With the winch mounted, it was time to make an attachment point for the axle. The plan was to run the winch line from the winch through the axle attachment point and then back up to the opposite frame rail where the winch line would be fastened.
I cut another cardboard template and transferred it to some 3/16" steel. Another session at the band saw and some touchup work with a flapper disc on the grinder yielded a couple of mounting tabs. A small pulley, made for a 1/2" diameter electric motor shaft, was obtained at the local hardware store. A 1/2" grade 8 bolt completes the pulley mount.
Since my D30 axle has a truss on it, it was decided to attach the pulley to the top of the truss to simplify the installation. It would have been preferred to attach it lower to the axle tube but since their was no clearance issues involved, the top of the truss was used. Some welding and a coat of black spray paint and it was ready to go.
Warn calls the device that controls the winch the contactor. It serves the same purpose as the big relay box found on the Warn 8K winch. Luckily, it is much smaller since it doesn't have to handle nearly as much current. I mounted mine on the passenger side of the engine compartment, just forward of the factory air cleaner. The base of the contactor is drilled for 1/4" mounting hardware. One hole was already in the fender and I drilled a second hole. While there are four holes on the contactor, I didn't see the need for using all of them. I used Nyloc nuts on the 1/4" bolts to keep it secure.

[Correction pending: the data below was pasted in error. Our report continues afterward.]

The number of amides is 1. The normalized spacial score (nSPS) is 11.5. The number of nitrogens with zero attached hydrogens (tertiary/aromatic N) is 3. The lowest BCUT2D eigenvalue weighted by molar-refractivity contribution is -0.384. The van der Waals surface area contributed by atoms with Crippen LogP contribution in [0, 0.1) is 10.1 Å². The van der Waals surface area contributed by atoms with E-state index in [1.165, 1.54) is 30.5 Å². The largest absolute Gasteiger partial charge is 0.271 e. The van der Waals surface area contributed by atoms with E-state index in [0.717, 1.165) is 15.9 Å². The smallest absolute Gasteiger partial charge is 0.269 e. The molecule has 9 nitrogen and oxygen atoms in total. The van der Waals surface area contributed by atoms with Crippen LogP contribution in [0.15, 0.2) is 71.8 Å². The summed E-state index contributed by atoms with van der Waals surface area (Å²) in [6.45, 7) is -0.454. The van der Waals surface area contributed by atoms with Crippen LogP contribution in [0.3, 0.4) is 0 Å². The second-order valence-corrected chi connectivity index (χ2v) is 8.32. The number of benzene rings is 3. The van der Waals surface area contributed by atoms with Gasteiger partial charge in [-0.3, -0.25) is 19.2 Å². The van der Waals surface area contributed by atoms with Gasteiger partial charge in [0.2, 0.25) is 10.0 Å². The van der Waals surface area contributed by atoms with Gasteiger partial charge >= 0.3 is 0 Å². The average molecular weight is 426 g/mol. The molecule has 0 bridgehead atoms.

The four terminals on the contactor are color coded; red, black, blue, and yellow. These correspond to the colors of the cables supplied by Warn.
The cables also have rubber boots that you slip onto the cables before connecting them to the winch and contactor. The instructions from Warn are very good (clear diagrams and good wording) so I won't go into detail on hooking up the winch. If you are not color blind, you'll be able to hook it up by matching the colored cables to the terminals.
No, I didn't forget to put a grommet in the hole in the fender well that I passed the motor cables through. I didn't have the correct size as I was doing the install and so I'll pick it up at the hardware store tomorrow and slip it in.
NOTE: It is important to make certain that you do not allow the cables to rub on the edges of the sheet metal as this can cut into the insulation and case a very bad short when you energize the winch.
As you can see in the above photo, I obtained some larger diameter synthetic winch rope. In fact, this happens to be a piece of used Amsteel Blue that Barry (a local Jeeper) donated to the cause. Thanks Barry!
As I write this, I am not satisfied with the method I used to attach the Amsteel rope to the winch. Troy thought that the larger rope would work better. I'll admit that it rides nicely in the pulley.
I just might switch back to the smaller winch rope that came with the winch. I'll try a couple of things first and will add some comments to the write-up (at the end) once I figure out how I'm going to do it.
Here is a photo of the Amsteel Blue rope routed through the pulley to the tie off point on the opposite frame rail. To make an anchor point, we cut a link from a large piece of chain and welded the link to the frame.
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